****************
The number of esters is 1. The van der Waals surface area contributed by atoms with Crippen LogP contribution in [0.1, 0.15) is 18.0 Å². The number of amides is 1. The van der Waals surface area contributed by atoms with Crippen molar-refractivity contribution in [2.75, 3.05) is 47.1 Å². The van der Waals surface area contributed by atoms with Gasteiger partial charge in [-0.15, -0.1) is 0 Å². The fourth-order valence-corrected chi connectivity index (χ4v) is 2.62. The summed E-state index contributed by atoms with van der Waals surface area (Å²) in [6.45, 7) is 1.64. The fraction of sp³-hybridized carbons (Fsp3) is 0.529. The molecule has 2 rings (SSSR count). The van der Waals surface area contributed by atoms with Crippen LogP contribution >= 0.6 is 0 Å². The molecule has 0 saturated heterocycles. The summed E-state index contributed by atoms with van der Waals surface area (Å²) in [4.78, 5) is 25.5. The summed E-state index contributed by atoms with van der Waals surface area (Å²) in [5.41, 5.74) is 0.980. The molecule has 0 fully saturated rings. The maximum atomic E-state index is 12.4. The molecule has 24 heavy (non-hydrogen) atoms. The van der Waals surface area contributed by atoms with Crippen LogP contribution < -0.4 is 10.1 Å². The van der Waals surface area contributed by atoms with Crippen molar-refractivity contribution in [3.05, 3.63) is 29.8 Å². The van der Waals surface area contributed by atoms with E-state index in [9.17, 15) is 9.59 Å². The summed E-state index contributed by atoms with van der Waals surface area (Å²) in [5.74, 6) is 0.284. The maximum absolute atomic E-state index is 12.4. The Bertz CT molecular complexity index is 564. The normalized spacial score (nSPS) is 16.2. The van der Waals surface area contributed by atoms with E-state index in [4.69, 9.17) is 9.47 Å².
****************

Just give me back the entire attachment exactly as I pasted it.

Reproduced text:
The number of esters is 1. The van der Waals surface area contributed by atoms with Crippen LogP contribution in [0.1, 0.15) is 18.0 Å². The number of amides is 1. The van der Waals surface area contributed by atoms with Crippen molar-refractivity contribution in [2.75, 3.05) is 47.1 Å². The van der Waals surface area contributed by atoms with Gasteiger partial charge in [-0.15, -0.1) is 0 Å². The fourth-order valence-corrected chi connectivity index (χ4v) is 2.62. The summed E-state index contributed by atoms with van der Waals surface area (Å²) in [6.45, 7) is 1.64. The fraction of sp³-hybridized carbons (Fsp3) is 0.529. The molecule has 2 rings (SSSR count). The van der Waals surface area contributed by atoms with Crippen LogP contribution >= 0.6 is 0 Å². The molecule has 0 saturated heterocycles. The summed E-state index contributed by atoms with van der Waals surface area (Å²) in [4.78, 5) is 25.5. The summed E-state index contributed by atoms with van der Waals surface area (Å²) in [5.41, 5.74) is 0.980. The molecule has 0 fully saturated rings. The maximum atomic E-state index is 12.4. The molecule has 24 heavy (non-hydrogen) atoms. The van der Waals surface area contributed by atoms with Crippen LogP contribution < -0.4 is 10.1 Å². The van der Waals surface area contributed by atoms with Crippen molar-refractivity contribution in [3.05, 3.63) is 29.8 Å². The van der Waals surface area contributed by atoms with E-state index in [9.17, 15) is 9.59 Å². The summed E-state index contributed by atoms with van der Waals surface area (Å²) in [5.74, 6) is 0.284. The maximum absolute atomic E-state index is 12.4. The Bertz CT molecular complexity index is 564. The normalized spacial score (nSPS) is 16.2. The van der Waals surface area contributed by atoms with E-state index in [4.69, 9.17) is 9.47 Å².